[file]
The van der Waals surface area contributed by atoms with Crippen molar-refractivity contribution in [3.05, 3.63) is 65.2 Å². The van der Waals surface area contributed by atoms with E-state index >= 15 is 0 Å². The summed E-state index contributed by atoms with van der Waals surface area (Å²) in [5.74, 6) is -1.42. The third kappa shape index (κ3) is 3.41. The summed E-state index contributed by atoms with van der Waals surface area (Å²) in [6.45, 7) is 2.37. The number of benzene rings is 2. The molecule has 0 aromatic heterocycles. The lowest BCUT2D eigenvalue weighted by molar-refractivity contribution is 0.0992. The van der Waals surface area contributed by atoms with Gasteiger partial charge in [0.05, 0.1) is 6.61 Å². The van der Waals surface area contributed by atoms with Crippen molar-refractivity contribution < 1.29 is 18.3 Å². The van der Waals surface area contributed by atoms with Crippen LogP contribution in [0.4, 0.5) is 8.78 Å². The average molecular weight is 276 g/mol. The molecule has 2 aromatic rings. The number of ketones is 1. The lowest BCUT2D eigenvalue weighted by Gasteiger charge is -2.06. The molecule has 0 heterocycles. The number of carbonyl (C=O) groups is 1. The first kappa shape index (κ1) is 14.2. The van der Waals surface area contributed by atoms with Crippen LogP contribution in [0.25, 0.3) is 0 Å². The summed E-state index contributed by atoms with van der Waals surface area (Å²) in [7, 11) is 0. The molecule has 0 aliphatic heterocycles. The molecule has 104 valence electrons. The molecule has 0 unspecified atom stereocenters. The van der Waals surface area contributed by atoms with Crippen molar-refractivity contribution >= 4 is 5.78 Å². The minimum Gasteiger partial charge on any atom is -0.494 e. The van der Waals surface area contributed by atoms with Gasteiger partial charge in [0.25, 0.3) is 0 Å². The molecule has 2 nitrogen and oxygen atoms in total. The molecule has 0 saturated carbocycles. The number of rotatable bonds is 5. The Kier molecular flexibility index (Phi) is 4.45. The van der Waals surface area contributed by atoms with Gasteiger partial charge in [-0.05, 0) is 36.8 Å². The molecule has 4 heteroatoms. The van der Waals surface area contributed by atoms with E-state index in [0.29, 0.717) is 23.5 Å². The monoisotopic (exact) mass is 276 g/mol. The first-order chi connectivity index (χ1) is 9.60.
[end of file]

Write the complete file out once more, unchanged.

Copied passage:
The van der Waals surface area contributed by atoms with Crippen molar-refractivity contribution in [3.05, 3.63) is 65.2 Å². The van der Waals surface area contributed by atoms with E-state index >= 15 is 0 Å². The summed E-state index contributed by atoms with van der Waals surface area (Å²) in [5.74, 6) is -1.42. The third kappa shape index (κ3) is 3.41. The summed E-state index contributed by atoms with van der Waals surface area (Å²) in [6.45, 7) is 2.37. The number of benzene rings is 2. The molecule has 0 aromatic heterocycles. The lowest BCUT2D eigenvalue weighted by molar-refractivity contribution is 0.0992. The van der Waals surface area contributed by atoms with Gasteiger partial charge in [0.05, 0.1) is 6.61 Å². The van der Waals surface area contributed by atoms with Crippen molar-refractivity contribution < 1.29 is 18.3 Å². The van der Waals surface area contributed by atoms with Crippen LogP contribution in [0.4, 0.5) is 8.78 Å². The average molecular weight is 276 g/mol. The molecule has 2 aromatic rings. The number of ketones is 1. The lowest BCUT2D eigenvalue weighted by Gasteiger charge is -2.06. The molecule has 0 heterocycles. The number of carbonyl (C=O) groups is 1. The first kappa shape index (κ1) is 14.2. The van der Waals surface area contributed by atoms with Crippen LogP contribution in [0.25, 0.3) is 0 Å². The summed E-state index contributed by atoms with van der Waals surface area (Å²) in [7, 11) is 0. The molecule has 0 aliphatic heterocycles. The molecule has 104 valence electrons. The molecule has 0 unspecified atom stereocenters. The van der Waals surface area contributed by atoms with Crippen molar-refractivity contribution >= 4 is 5.78 Å². The minimum Gasteiger partial charge on any atom is -0.494 e. The van der Waals surface area contributed by atoms with Gasteiger partial charge in [0.25, 0.3) is 0 Å². The molecule has 2 nitrogen and oxygen atoms in total. The molecule has 0 saturated carbocycles. The number of rotatable bonds is 5. The Kier molecular flexibility index (Phi) is 4.45. The van der Waals surface area contributed by atoms with Gasteiger partial charge in [-0.05, 0) is 36.8 Å². The molecule has 4 heteroatoms. The van der Waals surface area contributed by atoms with E-state index in [0.29, 0.717) is 23.5 Å². The monoisotopic (exact) mass is 276 g/mol. The first-order chi connectivity index (χ1) is 9.60.